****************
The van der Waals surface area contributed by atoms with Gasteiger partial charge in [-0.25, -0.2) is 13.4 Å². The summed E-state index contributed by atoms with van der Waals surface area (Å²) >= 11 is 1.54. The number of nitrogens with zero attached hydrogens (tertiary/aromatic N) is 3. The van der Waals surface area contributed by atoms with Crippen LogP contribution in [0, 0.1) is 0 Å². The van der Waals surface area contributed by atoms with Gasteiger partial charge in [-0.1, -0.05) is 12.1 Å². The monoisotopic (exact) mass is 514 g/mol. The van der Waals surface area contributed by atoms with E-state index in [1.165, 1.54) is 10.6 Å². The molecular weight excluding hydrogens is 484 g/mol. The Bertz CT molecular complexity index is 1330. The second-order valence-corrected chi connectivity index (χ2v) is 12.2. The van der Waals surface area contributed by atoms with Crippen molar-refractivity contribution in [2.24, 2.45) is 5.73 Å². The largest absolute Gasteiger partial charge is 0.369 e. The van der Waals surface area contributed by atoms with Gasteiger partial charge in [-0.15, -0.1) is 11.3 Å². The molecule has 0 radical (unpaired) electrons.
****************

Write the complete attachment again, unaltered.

The van der Waals surface area contributed by atoms with Gasteiger partial charge in [-0.25, -0.2) is 13.4 Å². The summed E-state index contributed by atoms with van der Waals surface area (Å²) >= 11 is 1.54. The number of nitrogens with zero attached hydrogens (tertiary/aromatic N) is 3. The van der Waals surface area contributed by atoms with Crippen LogP contribution in [0, 0.1) is 0 Å². The van der Waals surface area contributed by atoms with Gasteiger partial charge in [-0.1, -0.05) is 12.1 Å². The monoisotopic (exact) mass is 514 g/mol. The van der Waals surface area contributed by atoms with E-state index in [1.165, 1.54) is 10.6 Å². The molecular weight excluding hydrogens is 484 g/mol. The Bertz CT molecular complexity index is 1330. The second-order valence-corrected chi connectivity index (χ2v) is 12.2. The van der Waals surface area contributed by atoms with Crippen molar-refractivity contribution in [2.24, 2.45) is 5.73 Å². The largest absolute Gasteiger partial charge is 0.369 e. The van der Waals surface area contributed by atoms with Gasteiger partial charge in [-0.15, -0.1) is 11.3 Å². The molecule has 0 radical (unpaired) electrons.